Huffman Update 11/9

November 9, 2020

The Huffman Commitment

We will work with every student, staff member, and family to develop and maintain a safe, welcoming, and inclusive learning community. We are committed to continuously improving our professional practices and take responsibility for the academic, social, and emotional growth of every student. We believe all people can grow in a positive direction.

Principal's Note

Dear Huffman Families,


With the announcement to postpone the return of students, a few parents asked that I share some ideas to help students and families process this information. I thought it might be helpful to provide some background and talking points for you to help students understand these decisions. Teachers also led class meetings with students to provide an outlet to process feelings today.


You know your children best. Please take this with a grain of salt and trust your judgment as a parent and guardian.


First, communicate that feelings of uncertainty are normal and healthy. We all struggle with sudden changes and how to handle the emotions that go along with the roller coaster we are all experiencing.


  • Acknowledge these feelings. Feeling unsure, frustrated, sad, or relieved are normal and healthy. Everyone in our community and world is struggling with these difficult decisions and the feelings of uncertainty are normal.
  • When we feel frustrated, scared, or confused, it is our body and mind working to keep us safe and to help us process information. Luckily, we have strategies that will help us make sense of all this information in healthy ways.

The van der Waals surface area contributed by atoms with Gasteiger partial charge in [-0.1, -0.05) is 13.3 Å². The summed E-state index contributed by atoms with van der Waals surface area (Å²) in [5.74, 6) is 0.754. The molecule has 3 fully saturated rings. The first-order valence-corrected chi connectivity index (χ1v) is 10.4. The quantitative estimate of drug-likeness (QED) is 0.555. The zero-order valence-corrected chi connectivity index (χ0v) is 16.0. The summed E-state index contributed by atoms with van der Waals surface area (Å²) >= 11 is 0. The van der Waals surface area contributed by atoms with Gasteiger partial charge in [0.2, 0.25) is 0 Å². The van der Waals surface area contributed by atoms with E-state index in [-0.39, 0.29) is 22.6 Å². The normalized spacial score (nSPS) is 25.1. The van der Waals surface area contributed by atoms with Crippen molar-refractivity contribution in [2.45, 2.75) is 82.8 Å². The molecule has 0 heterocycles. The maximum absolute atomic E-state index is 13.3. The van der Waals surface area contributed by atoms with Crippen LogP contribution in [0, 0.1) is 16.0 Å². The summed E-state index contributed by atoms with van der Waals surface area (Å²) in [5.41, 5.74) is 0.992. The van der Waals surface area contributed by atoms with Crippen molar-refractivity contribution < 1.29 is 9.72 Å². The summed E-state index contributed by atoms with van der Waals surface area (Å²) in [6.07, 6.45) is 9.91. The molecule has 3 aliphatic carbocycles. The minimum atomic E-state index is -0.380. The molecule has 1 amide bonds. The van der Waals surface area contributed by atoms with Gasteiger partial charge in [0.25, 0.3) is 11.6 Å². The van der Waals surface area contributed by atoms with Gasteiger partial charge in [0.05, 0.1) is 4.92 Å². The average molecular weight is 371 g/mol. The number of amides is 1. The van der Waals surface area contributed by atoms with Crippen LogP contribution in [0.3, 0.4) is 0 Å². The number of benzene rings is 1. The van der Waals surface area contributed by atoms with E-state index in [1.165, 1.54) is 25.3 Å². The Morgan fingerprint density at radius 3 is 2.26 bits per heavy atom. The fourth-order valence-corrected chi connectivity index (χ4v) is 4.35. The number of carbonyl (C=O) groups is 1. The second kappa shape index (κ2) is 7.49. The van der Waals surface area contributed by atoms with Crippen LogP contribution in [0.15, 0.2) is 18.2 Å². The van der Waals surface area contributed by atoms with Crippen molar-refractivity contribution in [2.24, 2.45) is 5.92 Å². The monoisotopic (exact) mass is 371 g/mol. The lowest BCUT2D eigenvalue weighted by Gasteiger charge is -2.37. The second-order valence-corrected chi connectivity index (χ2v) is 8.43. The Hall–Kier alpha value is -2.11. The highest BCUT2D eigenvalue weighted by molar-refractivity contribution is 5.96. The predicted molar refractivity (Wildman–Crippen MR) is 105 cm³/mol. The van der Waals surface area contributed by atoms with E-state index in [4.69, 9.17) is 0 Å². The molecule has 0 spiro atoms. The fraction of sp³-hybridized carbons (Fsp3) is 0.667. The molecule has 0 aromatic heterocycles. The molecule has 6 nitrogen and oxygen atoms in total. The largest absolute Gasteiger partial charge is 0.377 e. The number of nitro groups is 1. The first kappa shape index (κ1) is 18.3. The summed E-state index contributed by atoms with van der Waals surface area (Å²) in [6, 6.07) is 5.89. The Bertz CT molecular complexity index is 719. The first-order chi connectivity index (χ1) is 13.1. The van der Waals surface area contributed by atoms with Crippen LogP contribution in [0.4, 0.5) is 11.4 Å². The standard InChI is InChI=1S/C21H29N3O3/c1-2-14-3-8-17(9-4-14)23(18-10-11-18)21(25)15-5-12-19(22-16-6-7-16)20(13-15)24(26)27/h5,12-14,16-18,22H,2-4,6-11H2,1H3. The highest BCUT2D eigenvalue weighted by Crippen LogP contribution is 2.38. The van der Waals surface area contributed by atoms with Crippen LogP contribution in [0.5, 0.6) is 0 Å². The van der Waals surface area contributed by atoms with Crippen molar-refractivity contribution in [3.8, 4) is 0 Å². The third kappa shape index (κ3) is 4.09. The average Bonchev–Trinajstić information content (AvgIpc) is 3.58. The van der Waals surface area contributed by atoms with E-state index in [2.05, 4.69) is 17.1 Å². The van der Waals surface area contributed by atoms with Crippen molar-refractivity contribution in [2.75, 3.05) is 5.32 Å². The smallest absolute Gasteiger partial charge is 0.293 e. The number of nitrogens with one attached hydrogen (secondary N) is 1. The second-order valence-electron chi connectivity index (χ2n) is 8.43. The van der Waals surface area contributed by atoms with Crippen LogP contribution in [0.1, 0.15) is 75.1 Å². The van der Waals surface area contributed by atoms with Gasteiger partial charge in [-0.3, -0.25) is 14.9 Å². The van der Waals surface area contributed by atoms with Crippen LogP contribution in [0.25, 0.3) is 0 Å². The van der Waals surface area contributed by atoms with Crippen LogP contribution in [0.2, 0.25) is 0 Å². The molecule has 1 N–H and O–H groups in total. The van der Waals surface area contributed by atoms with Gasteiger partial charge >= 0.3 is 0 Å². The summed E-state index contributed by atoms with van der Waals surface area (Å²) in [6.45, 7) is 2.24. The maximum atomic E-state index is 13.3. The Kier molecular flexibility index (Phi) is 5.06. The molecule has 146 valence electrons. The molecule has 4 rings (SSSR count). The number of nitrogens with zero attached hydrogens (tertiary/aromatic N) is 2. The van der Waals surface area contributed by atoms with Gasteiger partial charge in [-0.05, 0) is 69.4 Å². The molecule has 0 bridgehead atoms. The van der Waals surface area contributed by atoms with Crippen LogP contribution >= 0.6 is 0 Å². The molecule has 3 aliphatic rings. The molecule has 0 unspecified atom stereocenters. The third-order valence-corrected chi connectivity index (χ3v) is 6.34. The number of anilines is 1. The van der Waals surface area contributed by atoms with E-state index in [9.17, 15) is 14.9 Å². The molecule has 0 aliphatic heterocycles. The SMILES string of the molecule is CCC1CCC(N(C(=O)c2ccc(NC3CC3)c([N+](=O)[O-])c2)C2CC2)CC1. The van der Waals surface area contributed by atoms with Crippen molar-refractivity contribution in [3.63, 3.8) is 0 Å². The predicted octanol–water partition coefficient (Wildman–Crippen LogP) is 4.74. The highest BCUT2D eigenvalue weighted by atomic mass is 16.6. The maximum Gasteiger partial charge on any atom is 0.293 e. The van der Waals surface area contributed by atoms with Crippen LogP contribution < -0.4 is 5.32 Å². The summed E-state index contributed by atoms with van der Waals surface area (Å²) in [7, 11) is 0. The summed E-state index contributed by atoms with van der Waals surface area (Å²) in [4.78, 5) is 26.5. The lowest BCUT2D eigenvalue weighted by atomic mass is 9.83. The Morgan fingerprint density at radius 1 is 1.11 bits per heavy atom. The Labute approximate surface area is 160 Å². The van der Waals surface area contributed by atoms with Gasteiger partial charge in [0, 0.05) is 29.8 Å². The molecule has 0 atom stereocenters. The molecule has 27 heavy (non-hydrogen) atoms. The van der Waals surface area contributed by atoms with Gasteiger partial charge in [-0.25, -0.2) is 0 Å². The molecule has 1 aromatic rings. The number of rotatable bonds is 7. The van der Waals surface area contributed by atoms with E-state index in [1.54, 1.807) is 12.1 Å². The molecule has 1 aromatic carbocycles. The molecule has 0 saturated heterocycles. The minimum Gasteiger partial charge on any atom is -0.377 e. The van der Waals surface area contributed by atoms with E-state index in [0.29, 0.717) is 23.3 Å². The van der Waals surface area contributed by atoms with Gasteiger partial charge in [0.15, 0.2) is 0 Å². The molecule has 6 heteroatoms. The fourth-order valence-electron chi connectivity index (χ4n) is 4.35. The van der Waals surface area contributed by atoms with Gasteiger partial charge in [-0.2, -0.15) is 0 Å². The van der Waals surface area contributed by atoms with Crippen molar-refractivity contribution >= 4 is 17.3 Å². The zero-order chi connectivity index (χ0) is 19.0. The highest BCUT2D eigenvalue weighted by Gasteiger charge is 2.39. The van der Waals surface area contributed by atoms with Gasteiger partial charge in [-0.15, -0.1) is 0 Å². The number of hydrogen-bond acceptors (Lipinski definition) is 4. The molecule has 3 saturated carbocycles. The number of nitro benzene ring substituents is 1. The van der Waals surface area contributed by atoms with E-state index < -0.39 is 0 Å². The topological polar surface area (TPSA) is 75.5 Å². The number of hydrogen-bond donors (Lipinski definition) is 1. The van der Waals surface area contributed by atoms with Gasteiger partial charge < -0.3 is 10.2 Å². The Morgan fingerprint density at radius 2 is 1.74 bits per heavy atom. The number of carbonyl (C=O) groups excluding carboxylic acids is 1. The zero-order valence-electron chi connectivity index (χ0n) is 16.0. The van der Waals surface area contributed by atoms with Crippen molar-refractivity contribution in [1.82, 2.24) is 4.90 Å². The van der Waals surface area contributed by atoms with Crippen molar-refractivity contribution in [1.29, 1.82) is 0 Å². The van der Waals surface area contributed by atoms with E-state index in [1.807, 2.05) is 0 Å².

• Teach students to name their feelings and the vocabulary to express themselves. Being able to name feelings provides a sense of control and provides a healthy outlet of expression.


Second, communicate WHY these decisions are being made. It is important to be straight forward and honest with our kids using language kids can understand.


  • More and more people are getting sick in Anchorage and more people are using our hospitals to help them get better.
  • Almost everyone gets better when they get Covid, but our hospitals must be ready and able to help people when they do get sick.
  • We want to make sure our doctors and nurses can help people when they are sick and if too many people get sick all at once, it makes it hard for our hospitals to help people.
  • ASD will be symptom free when we return to school. That means even if teachers or students have a cough or other symptoms or have been a close contact, they are not allowed to come to work and school. If too many people aren't able to come to work, we won't be able to keep classes open. We do this to be extra safe



Third, reassure students they are ok.


  • Provide students a place to share their feelings without becoming overwhelmed. We want to provide enough information to help kids understand, but we don't want to dwell on the topic to a degree that causes fear and anxiety.
  • Remind students they are strong and resilient and they can handle things that are hard.
  • Let them know they can talk with you if they have questions.
  • Communicate that almost everyone recovers from Covid and is ok



Share and teach strategies for handling stress and anxiety.


  • Deep breathing exercises are helpful when we feel overwhelmed. Teach and practice this strategy. Many of our teachers already practice this.